If you’re planning to visit Thailand, I can’t urge you enough to explore Chiang Mai. But how long should you spend in the northern capital of Thailand? Maybe there’s no right answer, but here are some suggestions.
When traveling to Thailand, it would be almost impossible to skip the temples. There are some really famous ones around the country, including Wat Pho (connected to the Grand Palace) in Bangkok and Wat Rong Khun (better known as the White Temple) in Chiang Rai.
Chiang Mai has its own share of temples, including three which are classified as Royal Temples. The most popular is Wat Phra That Doi Suthep high on the Doi Suthep mountain overlooking the city. Wat Sri Suphan, located near the Saturday Night Market, is a close second due to its unique status as the world’s first silver temple. Finally, there’s Wat Suan Dok. This one is full of white mausoleum containing the ashes of Chiang Mai rulers from the past six centuries.
You could easily visit all three of these temples in a single day. I would recommend visiting Wat Doi Suthep for sunrise (or sunset, but the sun sets on the far side of the mountain), Wat Suan Dok during the day, and Wat Sri Suphan at night when the silver is lit up with colored spotlights.
Waterfalls, Hot Springs, Elephant Sanctuaries, Waterparks and More
Bangkok is the most-visited city in the world with over 30 million tourists every year. Many of those continue down to the islands while others head up to Chiang Mai in the north. The city has capitalized on tourism and built up plenty of attractions, or utilized natural activities like waterfalls and hot springs.
My personal favorite activity in all of Thailand is the elephant sanctuaries (not to be confused with elephant parks which usually include elephant riding, chains, etc). In 2017, I visited the Elephant Jungle Sanctuary where I got to feed the elephants, give them mud baths, wash off the mud in the waterfalls, and enjoy a locally cooked buffet lunch. Half-day tours start around $40, or you can get multi-day tours which include jungle treks, visits to local villages, etc.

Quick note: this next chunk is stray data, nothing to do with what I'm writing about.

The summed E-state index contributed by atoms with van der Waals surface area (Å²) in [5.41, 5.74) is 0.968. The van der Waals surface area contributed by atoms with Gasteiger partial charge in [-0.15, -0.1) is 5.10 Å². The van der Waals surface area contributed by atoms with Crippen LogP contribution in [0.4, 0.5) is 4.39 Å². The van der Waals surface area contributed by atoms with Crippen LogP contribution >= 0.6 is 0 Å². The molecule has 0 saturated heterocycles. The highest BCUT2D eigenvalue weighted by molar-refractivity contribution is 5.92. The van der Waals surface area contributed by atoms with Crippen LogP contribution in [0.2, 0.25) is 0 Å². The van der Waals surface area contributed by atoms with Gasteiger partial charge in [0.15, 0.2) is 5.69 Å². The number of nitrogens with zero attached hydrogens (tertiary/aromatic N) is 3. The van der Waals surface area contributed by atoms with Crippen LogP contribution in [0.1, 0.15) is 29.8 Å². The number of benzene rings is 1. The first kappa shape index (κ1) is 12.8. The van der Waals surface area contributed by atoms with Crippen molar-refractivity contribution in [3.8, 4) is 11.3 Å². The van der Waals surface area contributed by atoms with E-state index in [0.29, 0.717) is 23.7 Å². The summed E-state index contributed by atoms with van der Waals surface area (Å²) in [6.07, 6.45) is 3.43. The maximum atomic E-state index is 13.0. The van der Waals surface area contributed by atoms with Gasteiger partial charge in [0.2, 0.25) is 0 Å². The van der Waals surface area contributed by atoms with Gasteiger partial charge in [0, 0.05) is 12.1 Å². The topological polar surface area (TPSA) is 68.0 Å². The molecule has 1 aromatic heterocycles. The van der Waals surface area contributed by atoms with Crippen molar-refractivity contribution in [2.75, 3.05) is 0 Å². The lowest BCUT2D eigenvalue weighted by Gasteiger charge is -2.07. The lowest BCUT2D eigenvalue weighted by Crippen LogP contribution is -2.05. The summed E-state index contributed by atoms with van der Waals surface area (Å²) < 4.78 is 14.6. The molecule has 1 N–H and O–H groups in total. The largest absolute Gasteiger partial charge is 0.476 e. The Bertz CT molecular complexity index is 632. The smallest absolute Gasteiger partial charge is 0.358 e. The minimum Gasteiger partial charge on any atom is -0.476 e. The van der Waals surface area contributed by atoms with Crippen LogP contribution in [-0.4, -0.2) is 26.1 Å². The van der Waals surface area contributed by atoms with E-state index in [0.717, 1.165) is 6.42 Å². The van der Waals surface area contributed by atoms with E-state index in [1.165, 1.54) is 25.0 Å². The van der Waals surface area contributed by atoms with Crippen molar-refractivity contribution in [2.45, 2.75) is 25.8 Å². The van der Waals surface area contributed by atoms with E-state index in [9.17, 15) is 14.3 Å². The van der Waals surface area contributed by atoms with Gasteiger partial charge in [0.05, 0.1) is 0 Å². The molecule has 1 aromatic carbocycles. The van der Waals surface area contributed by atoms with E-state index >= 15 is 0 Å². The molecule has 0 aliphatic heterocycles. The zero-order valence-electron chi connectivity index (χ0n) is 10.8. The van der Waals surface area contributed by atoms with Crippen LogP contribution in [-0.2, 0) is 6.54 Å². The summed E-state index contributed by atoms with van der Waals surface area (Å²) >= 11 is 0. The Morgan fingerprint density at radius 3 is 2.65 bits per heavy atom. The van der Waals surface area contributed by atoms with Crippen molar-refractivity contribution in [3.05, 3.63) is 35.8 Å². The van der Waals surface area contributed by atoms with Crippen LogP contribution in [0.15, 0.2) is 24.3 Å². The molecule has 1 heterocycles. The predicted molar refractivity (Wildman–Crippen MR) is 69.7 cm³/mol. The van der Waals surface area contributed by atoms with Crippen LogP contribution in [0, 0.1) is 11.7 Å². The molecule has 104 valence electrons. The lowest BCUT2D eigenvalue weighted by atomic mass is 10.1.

If you’re traveling with a family, I’d recommend a visit to the Chiang Mai Grand Canyon where you’ll find an exhilarating waterpark. The first time I went in 2015, activities were limited to cliff diving. Now there’s a floating obstacle course in the water which has filled in an old quarry.
You can also visit waterfalls, hot springs, Botanical gardens, night safaris, adventure parks and many other attractions within an hour of Chiang Mai. You can get public transportation to them for just a few cents and pay your way in, but it’s a lot easier to book a tour if you’re not on a budget.
Night Markets, Night Bazaars and Festivals
After your day of fun, resist the temptation to crash at your boutique hotel and head out to a night market instead. Every night, you can visit the Night Bazaar on the east side of town near the Ping River. On Saturday nights, the street running south from the Chiang Mai Gate of the Old Town turns into a massive night market. Then on Sunday, several streets within the Old Town itself are shut down and the stalls go up. The vendors and products are mostly the same between all the markets, but they are still unique in their own ways. Whichever one you choose, make sure you visit at least one before leaving Chiang Mai. After all, who can leave Thailand without a pair of elephant pants?
Relax in a Cafe or Ten
If you have a bit more time, you might want to slow down and spend some time in a cafe. Chiang Mai has some truly unique ones, including tree house cafes, dog and cat cafes, cafes with impressive art galleries, and even cafes with nets suspended over waterfalls.
If you only have a couple days, you’ll probably have to skip the cafes. On the other hand, it’s the cozy, cheap cafes of Chiang Mai, many of which are open 24 hours, which impelled me to choose Chiang Mai as my winter home base.
An Optimum Itinerary
As you can see, there are plenty of activities in Chiang Mai to fill up several weeks. If you’re on a tight schedule, I’d say the minimum amount of time to spend in Chiang Mai is four days. One for the Elephant Jungle Sanctuary, one for temples, one for various activities during the day and a night market, and one just to explore the city (concentrate on the Old Town and the posh Nimman district). If you have less time than that, well, you’re going to have to skip something you shouldn’t.
Then again, that’s just in Chiang Mai. Just to the north are several more towns I would highly recommend. Pai is a hippie village up in the mountains full of more waterfalls, hot springs, the Pai Canyon and beautiful nature. Mae Salong is a Chinese settlement where they have rolling hills of tea plantations and a really unique history. Chiang Rai is a town with fantastic and unique attractions like the White Temple, the Blue Temple and the Black House…but that’s another story in itself. Yeah, you’ll probably just have to come for a few months…or expatriate for a few years in Thailand, as so many others do.